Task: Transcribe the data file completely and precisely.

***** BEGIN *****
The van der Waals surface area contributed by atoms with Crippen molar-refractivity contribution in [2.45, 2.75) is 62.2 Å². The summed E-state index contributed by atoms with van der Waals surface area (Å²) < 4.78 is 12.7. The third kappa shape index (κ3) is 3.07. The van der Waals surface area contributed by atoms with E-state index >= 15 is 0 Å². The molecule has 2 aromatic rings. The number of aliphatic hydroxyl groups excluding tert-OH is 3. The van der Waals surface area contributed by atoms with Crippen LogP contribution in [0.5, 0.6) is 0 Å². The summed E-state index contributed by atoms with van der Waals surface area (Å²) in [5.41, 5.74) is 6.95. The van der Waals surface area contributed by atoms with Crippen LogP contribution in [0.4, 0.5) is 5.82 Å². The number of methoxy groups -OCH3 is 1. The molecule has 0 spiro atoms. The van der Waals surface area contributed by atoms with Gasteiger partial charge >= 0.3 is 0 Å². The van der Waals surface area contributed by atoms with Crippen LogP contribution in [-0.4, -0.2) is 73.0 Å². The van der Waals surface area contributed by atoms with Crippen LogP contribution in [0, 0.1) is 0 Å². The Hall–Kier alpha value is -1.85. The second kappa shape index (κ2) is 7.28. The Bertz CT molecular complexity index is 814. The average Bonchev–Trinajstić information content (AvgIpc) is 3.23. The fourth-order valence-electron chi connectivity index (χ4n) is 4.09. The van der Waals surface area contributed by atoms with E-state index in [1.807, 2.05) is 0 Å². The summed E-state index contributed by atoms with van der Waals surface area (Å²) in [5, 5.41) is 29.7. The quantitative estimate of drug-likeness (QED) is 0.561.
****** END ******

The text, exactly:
The van der Waals surface area contributed by atoms with Crippen molar-refractivity contribution in [2.45, 2.75) is 62.2 Å². The summed E-state index contributed by atoms with van der Waals surface area (Å²) < 4.78 is 12.7. The third kappa shape index (κ3) is 3.07. The van der Waals surface area contributed by atoms with E-state index >= 15 is 0 Å². The molecule has 2 aromatic rings. The number of aliphatic hydroxyl groups excluding tert-OH is 3. The van der Waals surface area contributed by atoms with Crippen LogP contribution in [0.5, 0.6) is 0 Å². The summed E-state index contributed by atoms with van der Waals surface area (Å²) in [5.41, 5.74) is 6.95. The van der Waals surface area contributed by atoms with Crippen LogP contribution in [0.4, 0.5) is 5.82 Å². The number of methoxy groups -OCH3 is 1. The molecule has 0 spiro atoms. The van der Waals surface area contributed by atoms with Gasteiger partial charge >= 0.3 is 0 Å². The van der Waals surface area contributed by atoms with Crippen LogP contribution in [-0.4, -0.2) is 73.0 Å². The van der Waals surface area contributed by atoms with Crippen LogP contribution in [0, 0.1) is 0 Å². The Hall–Kier alpha value is -1.85. The second kappa shape index (κ2) is 7.28. The Bertz CT molecular complexity index is 814. The average Bonchev–Trinajstić information content (AvgIpc) is 3.23. The fourth-order valence-electron chi connectivity index (χ4n) is 4.09. The van der Waals surface area contributed by atoms with E-state index in [1.807, 2.05) is 0 Å². The summed E-state index contributed by atoms with van der Waals surface area (Å²) in [5, 5.41) is 29.7. The quantitative estimate of drug-likeness (QED) is 0.561.